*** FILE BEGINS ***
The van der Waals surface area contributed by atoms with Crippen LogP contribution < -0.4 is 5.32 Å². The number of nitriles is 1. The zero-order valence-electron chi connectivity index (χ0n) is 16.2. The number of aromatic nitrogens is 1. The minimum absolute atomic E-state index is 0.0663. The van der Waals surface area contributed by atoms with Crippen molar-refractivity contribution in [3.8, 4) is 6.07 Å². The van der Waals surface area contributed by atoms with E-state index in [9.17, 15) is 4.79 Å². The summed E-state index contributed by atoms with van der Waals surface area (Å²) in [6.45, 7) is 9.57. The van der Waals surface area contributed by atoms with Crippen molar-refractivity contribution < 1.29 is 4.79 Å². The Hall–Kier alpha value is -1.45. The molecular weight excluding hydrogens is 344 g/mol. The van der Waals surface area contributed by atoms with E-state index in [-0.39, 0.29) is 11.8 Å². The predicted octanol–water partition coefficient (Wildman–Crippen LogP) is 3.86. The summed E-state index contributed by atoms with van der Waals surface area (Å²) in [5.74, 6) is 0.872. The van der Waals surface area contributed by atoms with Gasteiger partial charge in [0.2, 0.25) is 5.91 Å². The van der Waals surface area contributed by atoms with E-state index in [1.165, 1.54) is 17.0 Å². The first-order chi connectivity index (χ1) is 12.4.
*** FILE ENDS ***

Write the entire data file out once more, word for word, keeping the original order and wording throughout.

The van der Waals surface area contributed by atoms with Crippen LogP contribution < -0.4 is 5.32 Å². The number of nitriles is 1. The zero-order valence-electron chi connectivity index (χ0n) is 16.2. The number of aromatic nitrogens is 1. The minimum absolute atomic E-state index is 0.0663. The van der Waals surface area contributed by atoms with Crippen molar-refractivity contribution in [3.8, 4) is 6.07 Å². The van der Waals surface area contributed by atoms with E-state index in [9.17, 15) is 4.79 Å². The summed E-state index contributed by atoms with van der Waals surface area (Å²) in [6.45, 7) is 9.57. The van der Waals surface area contributed by atoms with Crippen molar-refractivity contribution < 1.29 is 4.79 Å². The Hall–Kier alpha value is -1.45. The molecular weight excluding hydrogens is 344 g/mol. The van der Waals surface area contributed by atoms with E-state index in [-0.39, 0.29) is 11.8 Å². The predicted octanol–water partition coefficient (Wildman–Crippen LogP) is 3.86. The summed E-state index contributed by atoms with van der Waals surface area (Å²) in [5.74, 6) is 0.872. The van der Waals surface area contributed by atoms with Gasteiger partial charge in [0.2, 0.25) is 5.91 Å². The van der Waals surface area contributed by atoms with E-state index in [1.165, 1.54) is 17.0 Å². The first-order chi connectivity index (χ1) is 12.4.